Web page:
There’s been some discussion recently on how to trim out in a sidemount rig. The argument has long been whether to trim out using air in your wing or to trim out using weights placed somewhere on your rig, usually around the shoulders. Many of the commercially manufactured sidemount rigs are designed with this in mind, in fact. The original Dive Rite Nomad was designed so the bungees would trap air in the bottom area of the wing to create more lift closer to the feet. The Oxycheq Recon and Hollis SMS100 were designed with 360 wings and the largest area of the wing at the bottom so air would migrate to that area and provide more lift closer to the feet. While this is a good idea in concept, it could lead to a huge mess should the wing fail.

If a wing that is designed to keep the diver in trim should fail, then the trim of the diver will also fail to happen. With no air in the wing, the diver will revert to the position created by the center of gravity of the rig, which is usually lower along the main mass of the body. What this means is without air in the wing the diver will be in a feet down orientation. This may not matter much in open water, but it can make a big difference in a cave, especially a silty one! I’ve experience a couple of wing failures, both in very silty cave passages. Had I depended on my wing for my trim I would have left a silty mess behind me, and in some areas of the cave, left quite a few marks on the floor since the floor to ceiling height would not have accommodated me out of trim without touching something.

I’ve trained and mentored a lot of divers in sidemount diving. I start all of them out without any trim weight at all. We get in the water and I have them get neutral and relaxed. A majority of them trim out at about a 30-45 degree angle with their feet down. This occurs after I have already positioned their cylinders so they are as far forward under the armpits as possible. Any farther forward and the valves and first stages would have to go in front of the shoulders and throw the trim of the cylinders off. Sure, we can try to direct the air in the wing toward the feet to bring them up. This works if the wing isn’t already over half inflated to compensate for the weight of the cylinders (typical in wet suit divers). This also works if the wing is working properly (read hasn’t failed).

My recommendation is to place 1-3 pounds somewhere around the shoulders to bring the diver into a horizontal position. Trim weights don’t fail. No matter how much air is in or isn’t in the wing, the diver will remain in horizontal trim. If the diver is diving dry the dry suit becomes the buoyancy compensator and gets him/her neutral. If the diver is diving wet, then he/she better have a dual bladder rig or an SMB that can be used to get neutrally buoyant (properly place trim will be unaffected). But if the diver is depending on air in that wing to remain neutrally buoyant, a wing failure will likely lead to an out of trim diver.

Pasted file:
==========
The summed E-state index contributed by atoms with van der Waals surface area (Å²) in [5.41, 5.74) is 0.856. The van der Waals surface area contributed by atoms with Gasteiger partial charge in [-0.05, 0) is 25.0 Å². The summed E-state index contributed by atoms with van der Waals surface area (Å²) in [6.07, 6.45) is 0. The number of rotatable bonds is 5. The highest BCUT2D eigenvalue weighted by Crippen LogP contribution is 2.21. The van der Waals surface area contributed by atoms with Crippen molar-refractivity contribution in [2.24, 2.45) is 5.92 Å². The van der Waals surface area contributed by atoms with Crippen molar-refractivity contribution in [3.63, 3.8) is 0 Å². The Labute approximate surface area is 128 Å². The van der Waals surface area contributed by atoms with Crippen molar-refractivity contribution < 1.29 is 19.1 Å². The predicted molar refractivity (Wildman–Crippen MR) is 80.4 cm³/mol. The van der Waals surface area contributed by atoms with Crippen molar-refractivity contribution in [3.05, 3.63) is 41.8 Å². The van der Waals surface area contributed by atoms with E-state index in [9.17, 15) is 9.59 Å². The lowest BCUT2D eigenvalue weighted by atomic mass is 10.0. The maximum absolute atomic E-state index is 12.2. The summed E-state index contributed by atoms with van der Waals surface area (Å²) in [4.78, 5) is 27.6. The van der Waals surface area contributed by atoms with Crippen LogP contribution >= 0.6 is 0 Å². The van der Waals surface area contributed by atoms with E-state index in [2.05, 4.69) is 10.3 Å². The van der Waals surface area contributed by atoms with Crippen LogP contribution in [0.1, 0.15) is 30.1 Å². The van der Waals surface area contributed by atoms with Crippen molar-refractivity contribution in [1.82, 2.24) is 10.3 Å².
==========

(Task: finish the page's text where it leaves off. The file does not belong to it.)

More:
Most divers need some weight to compensate for the gas being breathed down from the cylinders anyway. The gas being breathed weighs one pound for every 400-600 psi (depending on the cylinder size). A typical cave dive will result in the use of about 2000 psi, which equals 3.5-5 pounds per cylinder for a total of 7-10 pounds of lost “ballast”. But there’s still another 3-4 pounds per cylinder (6-8 pounds total) worth of gas that could be lost or used in emergency situations. Just like you learned in your open water class, you are supposed to be neutrally buoyant with an empty cylinder. We have learned to check for proper weighting at the end of the dive with 500 psi in the cylinder and then add 1 pound to compensate for that 500 psi of gas. This doesn’t change in technical or cave diving. We still need to be neutrally buoyant with empty cylinders. Many divers don’t think about this and are probably positive with empty cylinders, even if only by a few pounds. So adding trim weights will not only trim these divers out but also allow for them to be neutral should they end up still underwater with very little gas left in their cylinders.

So whatever method you decide to use to trim out, at least be aware of the possible consequences. If you’re strictly an open water diver, then it’s not going to matter much either way. But if you do any cave diving at all, then you need to consider what can happen to your trim if your wing fails. While you may be able to get out of the cave, it may not be without doing damage to the cave. So, if nothing else, keep cave conservation in mind.